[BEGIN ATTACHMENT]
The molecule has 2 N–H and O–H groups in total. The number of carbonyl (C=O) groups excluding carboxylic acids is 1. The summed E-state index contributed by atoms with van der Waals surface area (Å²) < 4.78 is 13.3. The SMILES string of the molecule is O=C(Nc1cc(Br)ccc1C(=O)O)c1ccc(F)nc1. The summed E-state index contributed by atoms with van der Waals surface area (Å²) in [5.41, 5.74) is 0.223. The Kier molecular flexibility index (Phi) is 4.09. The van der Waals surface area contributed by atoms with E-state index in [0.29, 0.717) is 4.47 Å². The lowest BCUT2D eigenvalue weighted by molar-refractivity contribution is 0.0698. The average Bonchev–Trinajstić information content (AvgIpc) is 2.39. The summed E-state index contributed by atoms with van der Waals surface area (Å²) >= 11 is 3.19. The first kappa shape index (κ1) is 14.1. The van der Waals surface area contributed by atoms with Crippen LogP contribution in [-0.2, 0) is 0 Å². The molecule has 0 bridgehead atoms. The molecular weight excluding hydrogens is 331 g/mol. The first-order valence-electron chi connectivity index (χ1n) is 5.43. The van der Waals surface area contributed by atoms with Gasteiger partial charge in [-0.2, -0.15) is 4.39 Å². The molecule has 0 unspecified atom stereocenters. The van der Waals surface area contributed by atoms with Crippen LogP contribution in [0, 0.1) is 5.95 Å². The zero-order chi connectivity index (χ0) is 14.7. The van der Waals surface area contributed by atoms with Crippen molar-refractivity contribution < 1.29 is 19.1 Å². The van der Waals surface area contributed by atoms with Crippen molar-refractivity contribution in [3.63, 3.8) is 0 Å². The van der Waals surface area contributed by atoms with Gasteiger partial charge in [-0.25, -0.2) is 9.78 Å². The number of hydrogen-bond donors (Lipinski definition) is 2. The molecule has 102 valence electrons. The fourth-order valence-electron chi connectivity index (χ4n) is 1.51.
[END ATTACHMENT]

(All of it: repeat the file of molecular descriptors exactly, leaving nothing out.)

The molecule has 2 N–H and O–H groups in total. The number of carbonyl (C=O) groups excluding carboxylic acids is 1. The summed E-state index contributed by atoms with van der Waals surface area (Å²) < 4.78 is 13.3. The SMILES string of the molecule is O=C(Nc1cc(Br)ccc1C(=O)O)c1ccc(F)nc1. The summed E-state index contributed by atoms with van der Waals surface area (Å²) in [5.41, 5.74) is 0.223. The Kier molecular flexibility index (Phi) is 4.09. The van der Waals surface area contributed by atoms with E-state index in [0.29, 0.717) is 4.47 Å². The lowest BCUT2D eigenvalue weighted by molar-refractivity contribution is 0.0698. The average Bonchev–Trinajstić information content (AvgIpc) is 2.39. The summed E-state index contributed by atoms with van der Waals surface area (Å²) >= 11 is 3.19. The first kappa shape index (κ1) is 14.1. The van der Waals surface area contributed by atoms with Crippen LogP contribution in [-0.2, 0) is 0 Å². The molecule has 0 bridgehead atoms. The molecular weight excluding hydrogens is 331 g/mol. The first-order valence-electron chi connectivity index (χ1n) is 5.43. The van der Waals surface area contributed by atoms with Gasteiger partial charge in [-0.2, -0.15) is 4.39 Å². The molecule has 0 unspecified atom stereocenters. The van der Waals surface area contributed by atoms with Crippen LogP contribution in [0, 0.1) is 5.95 Å². The zero-order chi connectivity index (χ0) is 14.7. The van der Waals surface area contributed by atoms with Crippen molar-refractivity contribution < 1.29 is 19.1 Å². The van der Waals surface area contributed by atoms with Crippen molar-refractivity contribution in [3.63, 3.8) is 0 Å². The van der Waals surface area contributed by atoms with Gasteiger partial charge in [-0.25, -0.2) is 9.78 Å². The number of hydrogen-bond donors (Lipinski definition) is 2. The molecule has 102 valence electrons. The fourth-order valence-electron chi connectivity index (χ4n) is 1.51.